Wild Wellbeing - Learning

Wild Wellbeing - Learning

The Five Ways to Wellbeing, developed by the New Economics Foundation, offer a helpful framework to help us connect to nature during lockdown. Each week, I’ll focus on a different one of these ways, giving you helpful tips and tricks to take time out, whatever you’re doing and wherever you are. This week we’re learning.

Right now, connecting to nature, and taking some time out is more important than ever, but knowing what to do can be daunting, especially if you’re not able to leave your house. The Five Ways to Wellbeing, developed by the New Economics Foundation, offer a helpful framework. For the next five weeks I’ll focus on one of each of these ways, giving you helpful tips and tricks to take time out, whatever you’re doing and wherever you are. This week we’re going to focus on learning.  

There’s evidence to suggest that continued learning throughout our lifetimes helps with self esteem and that setting challenging but achievable goals is associated with higher levels of wellbeing. There’s such a wealth of online classes out there that it can feel a bit overwhelming. Try to choose one thing at a time and focus on that, rather than setting yourself unrealistic goals. What’s particularly great about learning is that it’s fun to do together, so try doing some of the activities below with the people in your household, or with your friends and family via an online platform.

Whether you’ve got 5 minutes or 50, these simple actions can help you keep learning.

If you’ve only got a minute:

  • Learn a new word- Writer Robert Macfarlane (@RobFMacfarlane) shares a nature related word of the day on his Twitter account
  • Learn a bird song (the app ChirpOmatic is great for this- record the bird you can hear and ChirpOmatic will help you identify it). If you’ve got a little bit of time you can play their bird songs quiz- it will play songs to you and gets you to guess which ones you’re hearing from a multiple-choice list. I like that it plays the same song to you a few tries later so you can really practice.

If you’ve got 5 minutes or more:

  • Call a friend or a colleague- learn something new from them that you didn’t know before. I’ve been having lots of conversations with people about the pets they have, and the wildlife they’ve seen in their gardens. A favourite thing I’ve learnt this week is the different kinds of moths that might visit my garden at this time of year. I’ll be trying to spot some in my garden this week.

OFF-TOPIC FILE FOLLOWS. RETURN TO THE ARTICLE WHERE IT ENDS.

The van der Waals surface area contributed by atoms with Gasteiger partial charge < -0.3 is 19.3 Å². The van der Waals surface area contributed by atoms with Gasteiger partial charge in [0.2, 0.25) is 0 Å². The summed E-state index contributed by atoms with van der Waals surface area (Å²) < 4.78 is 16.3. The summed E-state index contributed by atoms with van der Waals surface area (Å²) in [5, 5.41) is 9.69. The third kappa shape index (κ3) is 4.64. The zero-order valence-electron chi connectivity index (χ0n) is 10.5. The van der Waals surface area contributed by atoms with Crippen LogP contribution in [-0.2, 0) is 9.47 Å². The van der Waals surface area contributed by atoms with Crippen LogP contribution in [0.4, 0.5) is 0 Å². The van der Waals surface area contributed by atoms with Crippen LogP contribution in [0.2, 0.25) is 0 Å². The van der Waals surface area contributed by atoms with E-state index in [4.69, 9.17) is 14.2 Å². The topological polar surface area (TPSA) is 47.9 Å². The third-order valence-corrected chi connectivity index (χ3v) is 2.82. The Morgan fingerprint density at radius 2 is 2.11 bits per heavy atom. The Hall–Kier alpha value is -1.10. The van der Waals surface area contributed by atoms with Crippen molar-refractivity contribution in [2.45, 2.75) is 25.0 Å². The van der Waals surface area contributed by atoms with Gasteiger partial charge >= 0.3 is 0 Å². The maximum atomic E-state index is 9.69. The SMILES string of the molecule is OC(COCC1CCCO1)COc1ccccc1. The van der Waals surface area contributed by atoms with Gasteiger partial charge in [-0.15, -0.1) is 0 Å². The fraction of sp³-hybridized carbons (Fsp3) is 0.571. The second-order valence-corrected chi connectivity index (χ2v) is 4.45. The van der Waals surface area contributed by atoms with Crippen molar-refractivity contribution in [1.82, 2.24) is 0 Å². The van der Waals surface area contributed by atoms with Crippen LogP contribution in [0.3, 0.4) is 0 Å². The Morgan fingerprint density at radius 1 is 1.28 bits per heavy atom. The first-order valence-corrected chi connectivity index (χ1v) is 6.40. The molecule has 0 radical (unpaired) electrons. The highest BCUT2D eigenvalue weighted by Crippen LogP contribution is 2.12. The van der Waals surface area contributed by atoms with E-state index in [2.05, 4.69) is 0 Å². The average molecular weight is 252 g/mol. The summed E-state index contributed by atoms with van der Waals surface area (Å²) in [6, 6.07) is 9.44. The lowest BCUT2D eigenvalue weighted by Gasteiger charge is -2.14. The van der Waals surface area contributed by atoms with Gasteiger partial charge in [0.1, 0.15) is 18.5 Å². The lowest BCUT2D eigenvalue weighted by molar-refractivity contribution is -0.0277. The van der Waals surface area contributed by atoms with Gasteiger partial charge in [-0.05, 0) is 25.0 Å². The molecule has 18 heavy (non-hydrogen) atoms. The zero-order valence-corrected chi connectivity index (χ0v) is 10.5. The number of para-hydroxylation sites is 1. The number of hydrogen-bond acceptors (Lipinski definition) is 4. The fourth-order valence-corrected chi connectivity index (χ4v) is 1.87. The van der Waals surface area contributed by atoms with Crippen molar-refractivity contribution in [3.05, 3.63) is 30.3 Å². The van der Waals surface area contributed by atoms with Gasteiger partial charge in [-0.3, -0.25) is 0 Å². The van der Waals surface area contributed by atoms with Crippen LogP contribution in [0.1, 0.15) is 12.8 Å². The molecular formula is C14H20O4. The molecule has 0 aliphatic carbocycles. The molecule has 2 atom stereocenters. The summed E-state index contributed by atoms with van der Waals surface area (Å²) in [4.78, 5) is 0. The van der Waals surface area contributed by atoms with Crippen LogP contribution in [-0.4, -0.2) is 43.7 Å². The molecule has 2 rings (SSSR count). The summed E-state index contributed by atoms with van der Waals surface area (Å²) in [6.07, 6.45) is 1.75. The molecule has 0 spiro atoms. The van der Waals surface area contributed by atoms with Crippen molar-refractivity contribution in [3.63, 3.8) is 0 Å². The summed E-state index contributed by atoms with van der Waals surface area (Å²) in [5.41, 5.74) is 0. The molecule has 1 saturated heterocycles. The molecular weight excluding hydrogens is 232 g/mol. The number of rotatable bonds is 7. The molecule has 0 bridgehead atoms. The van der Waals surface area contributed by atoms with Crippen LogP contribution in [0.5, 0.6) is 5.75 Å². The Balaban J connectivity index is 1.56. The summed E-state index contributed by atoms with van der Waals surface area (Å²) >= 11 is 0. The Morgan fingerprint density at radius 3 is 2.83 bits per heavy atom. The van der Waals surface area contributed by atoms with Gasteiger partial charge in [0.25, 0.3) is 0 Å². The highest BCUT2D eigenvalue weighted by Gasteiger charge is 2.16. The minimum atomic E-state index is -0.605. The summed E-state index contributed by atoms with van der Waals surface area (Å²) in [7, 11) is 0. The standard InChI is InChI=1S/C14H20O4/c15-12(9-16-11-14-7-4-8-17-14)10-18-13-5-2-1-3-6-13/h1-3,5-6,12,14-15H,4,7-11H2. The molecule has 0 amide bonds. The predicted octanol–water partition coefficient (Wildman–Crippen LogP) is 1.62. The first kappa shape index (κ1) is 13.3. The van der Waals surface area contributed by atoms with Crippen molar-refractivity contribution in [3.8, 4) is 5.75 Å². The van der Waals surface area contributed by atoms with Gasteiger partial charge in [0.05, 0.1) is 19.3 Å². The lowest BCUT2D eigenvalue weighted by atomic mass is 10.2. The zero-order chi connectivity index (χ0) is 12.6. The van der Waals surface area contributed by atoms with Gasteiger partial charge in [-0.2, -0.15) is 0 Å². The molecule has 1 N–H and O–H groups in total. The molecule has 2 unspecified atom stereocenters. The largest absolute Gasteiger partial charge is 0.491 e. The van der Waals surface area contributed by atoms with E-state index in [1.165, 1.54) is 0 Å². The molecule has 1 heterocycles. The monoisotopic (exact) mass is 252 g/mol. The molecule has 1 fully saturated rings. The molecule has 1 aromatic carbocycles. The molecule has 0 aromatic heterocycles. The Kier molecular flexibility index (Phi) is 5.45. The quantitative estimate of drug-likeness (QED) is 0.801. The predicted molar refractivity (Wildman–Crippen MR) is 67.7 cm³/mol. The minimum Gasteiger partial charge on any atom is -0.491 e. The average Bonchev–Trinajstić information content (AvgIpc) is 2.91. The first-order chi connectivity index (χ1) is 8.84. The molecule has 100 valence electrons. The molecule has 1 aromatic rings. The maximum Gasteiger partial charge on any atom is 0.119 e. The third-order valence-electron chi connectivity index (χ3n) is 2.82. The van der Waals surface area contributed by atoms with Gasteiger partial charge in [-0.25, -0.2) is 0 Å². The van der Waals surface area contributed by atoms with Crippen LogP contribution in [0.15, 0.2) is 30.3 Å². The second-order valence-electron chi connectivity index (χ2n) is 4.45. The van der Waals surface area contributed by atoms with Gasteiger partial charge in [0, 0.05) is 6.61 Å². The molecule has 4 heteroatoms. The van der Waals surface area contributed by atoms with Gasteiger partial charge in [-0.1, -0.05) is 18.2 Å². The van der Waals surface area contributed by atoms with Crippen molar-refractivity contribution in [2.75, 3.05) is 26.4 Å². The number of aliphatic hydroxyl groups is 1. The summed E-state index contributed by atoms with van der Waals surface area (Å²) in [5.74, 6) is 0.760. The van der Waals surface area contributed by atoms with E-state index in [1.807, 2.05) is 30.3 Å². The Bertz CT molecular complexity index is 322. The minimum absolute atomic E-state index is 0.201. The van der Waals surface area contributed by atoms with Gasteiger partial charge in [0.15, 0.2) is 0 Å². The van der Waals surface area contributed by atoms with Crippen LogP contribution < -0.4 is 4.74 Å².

• Discover more about wildlife - Hampshire and Isle of Wight Wildlife Trust’s YouTube channel has been revived and we’re sharing lots of short videos about wildlife you might see from your window and in your garden, as well as wildlife from further afield across the two counties. Try bringing nature to you, or the Secrets of the Solent wildlife discovery sessions and subscribe to get updates when we upload new videos.  

Watch now

  • Learn how to take action for wildlife- this page has lots of ideas of things you can do to help wildlife, wherever you live. 

Take action for wildlife

  • Do a wildlife puzzle or play a game -  Marianne, our Wilder Campaigns and Events Officer created a mad-libs out of one of our wilder blogs. We had a go at in our team group chat. Try it yourself, or share with friends and family.

Last year I decided to give up ____________(verb ending in -ing) ________ (preposition) the lawn in response to various sources encouraging people to give _________(noun*1) a chance. By the end of June, I had a ________(adjective) _______ (noun*2) where my _________ (adjective) lawn used to be!

 I began to get excited when I started counting the ________ (plural noun) and ________(plural noun). I don't have enough knowledge to identify everything, so I invited __________ (famous person) to visit. We both _________ (verb emotion) making a growing list of the things we saw appearing in my lawn.

My _________ (same noun as noun*2) brought a new dimension into my life. In the middle of October, I _________ (verb past tense) the lawn. This replicates old farming methods of ___________ (verb ending in -ing) hay and then _________ (verb ending in -ing) livestock. It accommodates the life cycles of _________ (same noun as noun*1). If the neighbours aren’t ___________ (adjective) - don't worry. The ____________ (same noun as noun*1) will thank you if they could. I hope this might persuade some of you to try your own __________ (noun) and that you also get some ___________ (noun) from the results

If you’ve got an hour or more:

  • Create and host an online wildlife quiz- you could try rounds on bird song, picture clues or even a round with wildlife related songs.
  • Read something about nature- there are some many amazing nature books out there, from stories of amazing people, to memoirs about how nature helped people to deep dives into fascinating wildlife. A few of my favourites are in the photo. There’s lots of local bookshops still delivering, but if you can’t get access to new books right now there’s lots to read online too. Our wildlife pages have species and habitat spotlights, how about learning about the ones near you?

Our wildlife page

Wildlife books
  • Join an online class- we’re hosting our first one: Sharing our Gardens and Outdoor Spaces with Wildlife (a shorter version of the face to face course we run) on 28th April at 10am via Zoom. Send us an email if you’re interested in signing up wilder@hiwwt.org.uk

How the Wildlife Trust is helping you connect to nature

Learning is only one pathway to wellbeing. Look out for next week's blog with another pathway to wellbeing.